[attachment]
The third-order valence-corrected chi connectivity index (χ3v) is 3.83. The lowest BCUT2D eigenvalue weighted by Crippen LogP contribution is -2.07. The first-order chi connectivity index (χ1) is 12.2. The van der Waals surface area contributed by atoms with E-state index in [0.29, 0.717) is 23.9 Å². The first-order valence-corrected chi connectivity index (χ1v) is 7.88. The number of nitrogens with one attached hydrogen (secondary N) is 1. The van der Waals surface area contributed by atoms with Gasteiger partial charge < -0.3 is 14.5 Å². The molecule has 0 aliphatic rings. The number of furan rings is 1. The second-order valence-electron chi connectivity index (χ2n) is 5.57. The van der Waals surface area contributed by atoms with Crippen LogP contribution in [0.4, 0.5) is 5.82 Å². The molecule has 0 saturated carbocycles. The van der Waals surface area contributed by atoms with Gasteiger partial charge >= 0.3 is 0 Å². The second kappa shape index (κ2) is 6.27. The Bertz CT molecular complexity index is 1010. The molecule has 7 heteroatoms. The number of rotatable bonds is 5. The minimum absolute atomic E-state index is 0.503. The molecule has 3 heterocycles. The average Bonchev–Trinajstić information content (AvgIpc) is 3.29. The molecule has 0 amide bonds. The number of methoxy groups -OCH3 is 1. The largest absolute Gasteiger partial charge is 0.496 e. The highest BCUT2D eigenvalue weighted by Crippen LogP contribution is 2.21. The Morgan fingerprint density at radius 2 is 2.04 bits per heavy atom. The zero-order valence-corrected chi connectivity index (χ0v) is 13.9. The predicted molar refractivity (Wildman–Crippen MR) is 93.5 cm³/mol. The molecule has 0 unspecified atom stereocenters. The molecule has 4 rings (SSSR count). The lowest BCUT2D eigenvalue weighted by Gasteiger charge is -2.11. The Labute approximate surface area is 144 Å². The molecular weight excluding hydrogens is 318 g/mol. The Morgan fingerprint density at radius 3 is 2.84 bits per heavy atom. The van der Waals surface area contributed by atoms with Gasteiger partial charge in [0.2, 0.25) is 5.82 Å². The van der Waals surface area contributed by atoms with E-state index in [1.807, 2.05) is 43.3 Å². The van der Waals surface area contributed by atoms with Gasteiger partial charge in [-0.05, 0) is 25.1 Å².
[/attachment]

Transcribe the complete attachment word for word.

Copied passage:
The third-order valence-corrected chi connectivity index (χ3v) is 3.83. The lowest BCUT2D eigenvalue weighted by Crippen LogP contribution is -2.07. The first-order chi connectivity index (χ1) is 12.2. The van der Waals surface area contributed by atoms with E-state index in [0.29, 0.717) is 23.9 Å². The first-order valence-corrected chi connectivity index (χ1v) is 7.88. The number of nitrogens with one attached hydrogen (secondary N) is 1. The van der Waals surface area contributed by atoms with Gasteiger partial charge < -0.3 is 14.5 Å². The molecule has 0 aliphatic rings. The number of furan rings is 1. The second-order valence-electron chi connectivity index (χ2n) is 5.57. The van der Waals surface area contributed by atoms with Crippen LogP contribution in [0.4, 0.5) is 5.82 Å². The molecule has 0 saturated carbocycles. The van der Waals surface area contributed by atoms with Gasteiger partial charge >= 0.3 is 0 Å². The second kappa shape index (κ2) is 6.27. The Bertz CT molecular complexity index is 1010. The molecule has 7 heteroatoms. The number of rotatable bonds is 5. The minimum absolute atomic E-state index is 0.503. The molecule has 3 heterocycles. The average Bonchev–Trinajstić information content (AvgIpc) is 3.29. The molecule has 0 amide bonds. The number of methoxy groups -OCH3 is 1. The largest absolute Gasteiger partial charge is 0.496 e. The highest BCUT2D eigenvalue weighted by Crippen LogP contribution is 2.21. The Morgan fingerprint density at radius 2 is 2.04 bits per heavy atom. The zero-order valence-corrected chi connectivity index (χ0v) is 13.9. The predicted molar refractivity (Wildman–Crippen MR) is 93.5 cm³/mol. The molecule has 0 unspecified atom stereocenters. The molecule has 4 rings (SSSR count). The lowest BCUT2D eigenvalue weighted by Gasteiger charge is -2.11. The Labute approximate surface area is 144 Å². The molecular weight excluding hydrogens is 318 g/mol. The Morgan fingerprint density at radius 3 is 2.84 bits per heavy atom. The van der Waals surface area contributed by atoms with Gasteiger partial charge in [0.2, 0.25) is 5.82 Å². The van der Waals surface area contributed by atoms with E-state index in [1.807, 2.05) is 43.3 Å². The van der Waals surface area contributed by atoms with Gasteiger partial charge in [-0.05, 0) is 25.1 Å².